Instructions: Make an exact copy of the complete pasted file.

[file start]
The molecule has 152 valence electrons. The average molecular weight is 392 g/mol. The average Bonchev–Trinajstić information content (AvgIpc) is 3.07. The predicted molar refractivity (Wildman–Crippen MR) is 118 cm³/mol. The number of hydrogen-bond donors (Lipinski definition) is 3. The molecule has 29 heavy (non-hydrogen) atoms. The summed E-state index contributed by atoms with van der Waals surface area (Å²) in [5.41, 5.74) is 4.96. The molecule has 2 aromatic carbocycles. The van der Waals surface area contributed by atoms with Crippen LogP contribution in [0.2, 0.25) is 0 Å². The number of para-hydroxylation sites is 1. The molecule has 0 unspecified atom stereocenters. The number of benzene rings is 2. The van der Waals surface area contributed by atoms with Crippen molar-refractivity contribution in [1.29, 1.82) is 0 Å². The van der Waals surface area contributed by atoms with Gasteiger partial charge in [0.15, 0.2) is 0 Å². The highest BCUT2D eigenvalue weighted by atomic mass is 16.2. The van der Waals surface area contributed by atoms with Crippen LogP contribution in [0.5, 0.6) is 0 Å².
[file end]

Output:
The molecule has 152 valence electrons. The average molecular weight is 392 g/mol. The average Bonchev–Trinajstić information content (AvgIpc) is 3.07. The predicted molar refractivity (Wildman–Crippen MR) is 118 cm³/mol. The number of hydrogen-bond donors (Lipinski definition) is 3. The molecule has 29 heavy (non-hydrogen) atoms. The summed E-state index contributed by atoms with van der Waals surface area (Å²) in [5.41, 5.74) is 4.96. The molecule has 2 aromatic carbocycles. The van der Waals surface area contributed by atoms with Crippen LogP contribution in [0.2, 0.25) is 0 Å². The number of para-hydroxylation sites is 1. The molecule has 0 unspecified atom stereocenters. The number of benzene rings is 2. The van der Waals surface area contributed by atoms with Crippen molar-refractivity contribution in [1.29, 1.82) is 0 Å². The van der Waals surface area contributed by atoms with Gasteiger partial charge in [0.15, 0.2) is 0 Å². The highest BCUT2D eigenvalue weighted by atomic mass is 16.2. The van der Waals surface area contributed by atoms with Crippen LogP contribution in [0.5, 0.6) is 0 Å².